Josh Shaw has been ineffective since drafted out of Michigan State two years ago. He has three career tackles and one sack, receiving playing time in only two games last season.

"We've got some veteran players there, it's going to be interesting," Erickson said. "We've got some depth there with what I think are pretty darn good players.

Bryant Young has provided the 49ers with a top defensive lineman since he came to the team from Notre Dame in 1994. Before his devastating knee injury injure in 1998, Young was the best defensive lineman in the game. However, age and injuries have hurt his effectiveness, and can no longer be relied on to shoulder the entire burden of creating a pass rush. In 2001, he posted only 3.5 sacks, not the contribution you need from a former All-Pro. Bryant is not to blame for the teams defensive line problem, he still posts good numbers in run support and is an emotional leader for the team.

The team needed an infusion of new talent on the line and Erickson recognized this before the draft.

"We're always looking to acquire pass rushers and guys that can cover. So you'll see us at some point try to make a move in one of those areas."

The 49ers then selected DT Anthony Adams from Penn State in the second round and DE Andrew Williams in the third, and seemed elated with their acquisitions.

"The fact that we were able to get an inside pass rusher, who has exceptional quickness and one who we think could be real disruptive inside, and an outside pass rusher, which is again a player who we think has exceptional speed and who will be able to come off the corner with a very high degree of intensity and speed, will help our pass rush which we needed to help," Donahue said.

However, Adams was overshadowed on the Penn State defensive line by teammates Jimmy Kennedy and Michael Haynes, both selected in the first round, and is relatively small at 5-11 for a defensive tackle. But he possesses a strong motor and his impressive senior bowl showed flashes of potential.

Williams was overshadowed by the entire Miami team, but is a raw talent and with good coaching could see significant playing time this season.

"Williams is going to have an opportunity to compete," Erickson said. "To me, it's a matter of what role will Andrew play. That's the biggest thing. He's a guy that's going to get some time for us. We just got to find out what he does the best and the things that he can do that makes us a better team."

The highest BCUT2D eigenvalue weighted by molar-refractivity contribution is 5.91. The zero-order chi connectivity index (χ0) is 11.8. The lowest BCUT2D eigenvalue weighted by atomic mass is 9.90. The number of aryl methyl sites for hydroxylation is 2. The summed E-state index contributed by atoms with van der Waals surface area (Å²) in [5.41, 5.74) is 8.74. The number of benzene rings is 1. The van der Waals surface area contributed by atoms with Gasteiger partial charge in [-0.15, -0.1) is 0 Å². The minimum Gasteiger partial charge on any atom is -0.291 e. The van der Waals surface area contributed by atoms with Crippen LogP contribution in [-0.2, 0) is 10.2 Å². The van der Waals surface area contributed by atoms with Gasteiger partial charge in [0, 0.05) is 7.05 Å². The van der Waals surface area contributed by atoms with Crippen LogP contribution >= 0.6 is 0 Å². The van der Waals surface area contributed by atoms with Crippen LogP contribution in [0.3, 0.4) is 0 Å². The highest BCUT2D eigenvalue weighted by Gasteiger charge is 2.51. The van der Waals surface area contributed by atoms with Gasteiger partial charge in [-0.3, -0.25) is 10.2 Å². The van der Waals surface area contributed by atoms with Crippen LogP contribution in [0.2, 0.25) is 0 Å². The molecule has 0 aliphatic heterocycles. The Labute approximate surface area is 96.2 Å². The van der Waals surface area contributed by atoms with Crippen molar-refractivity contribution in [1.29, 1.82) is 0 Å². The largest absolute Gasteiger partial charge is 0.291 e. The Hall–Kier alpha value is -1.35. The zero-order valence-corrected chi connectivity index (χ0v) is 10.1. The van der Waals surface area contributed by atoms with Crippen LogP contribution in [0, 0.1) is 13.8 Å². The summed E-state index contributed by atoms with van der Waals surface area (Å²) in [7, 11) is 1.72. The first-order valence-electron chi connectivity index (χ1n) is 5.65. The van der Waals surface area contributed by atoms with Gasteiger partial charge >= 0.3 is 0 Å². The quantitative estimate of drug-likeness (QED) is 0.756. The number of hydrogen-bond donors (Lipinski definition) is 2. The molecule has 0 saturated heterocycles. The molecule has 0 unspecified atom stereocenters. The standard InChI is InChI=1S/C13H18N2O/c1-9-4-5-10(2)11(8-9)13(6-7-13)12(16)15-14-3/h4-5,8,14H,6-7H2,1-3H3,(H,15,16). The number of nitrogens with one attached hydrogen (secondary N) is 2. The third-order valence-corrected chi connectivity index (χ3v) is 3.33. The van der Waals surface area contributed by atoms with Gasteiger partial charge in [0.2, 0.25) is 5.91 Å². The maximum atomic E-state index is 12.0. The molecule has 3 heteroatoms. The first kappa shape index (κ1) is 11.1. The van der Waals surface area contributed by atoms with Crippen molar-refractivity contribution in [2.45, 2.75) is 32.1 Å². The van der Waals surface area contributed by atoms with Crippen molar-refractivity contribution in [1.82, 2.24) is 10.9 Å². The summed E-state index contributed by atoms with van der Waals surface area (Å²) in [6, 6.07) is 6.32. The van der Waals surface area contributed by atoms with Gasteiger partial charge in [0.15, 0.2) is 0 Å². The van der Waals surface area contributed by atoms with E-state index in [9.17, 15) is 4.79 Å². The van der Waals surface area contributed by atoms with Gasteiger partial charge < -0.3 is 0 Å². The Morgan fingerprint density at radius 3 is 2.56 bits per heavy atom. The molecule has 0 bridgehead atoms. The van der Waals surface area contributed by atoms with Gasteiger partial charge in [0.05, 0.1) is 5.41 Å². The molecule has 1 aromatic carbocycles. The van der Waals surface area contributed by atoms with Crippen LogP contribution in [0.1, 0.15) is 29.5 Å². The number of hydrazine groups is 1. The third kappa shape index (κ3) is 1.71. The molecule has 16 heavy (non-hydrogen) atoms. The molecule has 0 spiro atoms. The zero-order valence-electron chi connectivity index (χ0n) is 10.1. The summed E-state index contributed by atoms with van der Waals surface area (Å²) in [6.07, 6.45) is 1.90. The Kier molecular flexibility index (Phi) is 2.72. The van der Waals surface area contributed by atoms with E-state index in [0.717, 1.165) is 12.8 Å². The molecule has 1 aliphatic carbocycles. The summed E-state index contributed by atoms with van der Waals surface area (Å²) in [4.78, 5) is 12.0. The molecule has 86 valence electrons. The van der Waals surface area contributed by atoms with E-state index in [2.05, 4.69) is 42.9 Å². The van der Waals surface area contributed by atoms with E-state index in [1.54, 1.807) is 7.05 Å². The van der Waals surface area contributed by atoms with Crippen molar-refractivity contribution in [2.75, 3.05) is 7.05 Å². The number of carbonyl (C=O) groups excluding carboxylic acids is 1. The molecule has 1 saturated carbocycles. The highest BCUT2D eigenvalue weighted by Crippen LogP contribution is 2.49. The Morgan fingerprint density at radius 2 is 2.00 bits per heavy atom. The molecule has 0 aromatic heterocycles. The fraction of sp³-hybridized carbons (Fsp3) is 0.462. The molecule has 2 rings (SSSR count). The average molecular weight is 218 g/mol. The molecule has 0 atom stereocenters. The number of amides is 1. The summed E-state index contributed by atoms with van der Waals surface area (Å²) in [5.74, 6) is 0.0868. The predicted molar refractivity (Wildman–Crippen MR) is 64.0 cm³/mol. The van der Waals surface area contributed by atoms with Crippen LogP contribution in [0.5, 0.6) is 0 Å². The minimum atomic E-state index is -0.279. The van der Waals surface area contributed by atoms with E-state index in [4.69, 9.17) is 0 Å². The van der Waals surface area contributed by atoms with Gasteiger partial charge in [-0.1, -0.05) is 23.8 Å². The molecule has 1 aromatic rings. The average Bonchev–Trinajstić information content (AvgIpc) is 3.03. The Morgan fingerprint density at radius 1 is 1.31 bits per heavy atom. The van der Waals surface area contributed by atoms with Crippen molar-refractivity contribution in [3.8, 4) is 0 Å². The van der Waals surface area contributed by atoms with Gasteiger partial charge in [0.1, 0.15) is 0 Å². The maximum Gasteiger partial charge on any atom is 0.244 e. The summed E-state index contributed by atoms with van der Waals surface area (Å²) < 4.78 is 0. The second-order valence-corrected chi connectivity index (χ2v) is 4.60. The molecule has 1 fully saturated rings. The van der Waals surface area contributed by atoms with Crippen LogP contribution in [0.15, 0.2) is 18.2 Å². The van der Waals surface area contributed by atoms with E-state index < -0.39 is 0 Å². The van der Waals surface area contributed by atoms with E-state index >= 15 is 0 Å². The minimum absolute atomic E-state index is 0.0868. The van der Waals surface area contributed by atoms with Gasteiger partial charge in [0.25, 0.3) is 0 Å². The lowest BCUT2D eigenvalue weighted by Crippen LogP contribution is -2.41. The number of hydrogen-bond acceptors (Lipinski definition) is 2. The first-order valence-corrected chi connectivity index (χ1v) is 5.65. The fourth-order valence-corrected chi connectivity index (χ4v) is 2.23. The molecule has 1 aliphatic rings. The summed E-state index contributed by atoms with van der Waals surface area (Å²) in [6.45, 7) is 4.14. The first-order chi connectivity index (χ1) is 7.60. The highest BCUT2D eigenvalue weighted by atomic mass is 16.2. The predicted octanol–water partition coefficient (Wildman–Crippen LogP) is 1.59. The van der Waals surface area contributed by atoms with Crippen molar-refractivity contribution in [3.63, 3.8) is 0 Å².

Williams hurt his hand in a mini camp in May, and had surgery to repair the damage.

The additions of DT Travis Kirschke (Lions)and DT Ross Kolodziej (Giants), are also less inspiring. Kirschke has three career sacks and Kolodziej has none. Other than providing help to a lost scrabble player, these players can't be counted on to contribute.

Adams and Williams provide hope for the future, but the team enters the 2003 season with two backups from last year entering a starting lineup that was in the lower half of the league in sacks.

The pressure will be on Engelberger and the trio of Adams, Flanigan and Shaw to create enough pressure to help the corners in coverage. The key to the line this season will be Engelberger, already solid in run support, he to improve his rush in passing situations.

Coming out of Virginia Tech in 2000, Engelberger was thought to be a steal in the second round. He was a second team All-American his senior season, recording 53 tackles and 7 sacks. Injuries have limited his effectiveness as a pro, and the team will need him to reach his promise if they are going to upgrade their pass rush from the right side.

"He played more the year before than Chike did. It's his position," Erickson said about Engelberger. "He's stepped up. He's stepped up in the off-season, and he's had a damn good mini-camp, too."

If Engelberger doesn't step up, the team can look to Julian Peterson for help. After a breakthrough Pro Bowl season a year ago in which he registered tackles and sack, Peterson has the wherewithal to handle defensive end in passing situations. Rushing the quarterback isn't foreign territory for the fourth year man from Michigan State, he tallied 25 sacks in 23 games during his college career for the Spartans, including 15 his senior season. The team could place the speedy Saleem Rasheed and Jaime Winborn at linebacker with nickel coverage in the secondary, to prevent the third down disasters from a year ago.

Nevertheless, something needs to be done to create a pass rush, because the defense cannot repeat the lapses they had in passing situations a year ago. If they can't create more pressure on the quarterback, even Lott, Williamson and Wright couldn't help this defense.
The views within this article are those of the writer and, while just as important, are not necessarily those of the site as a whole.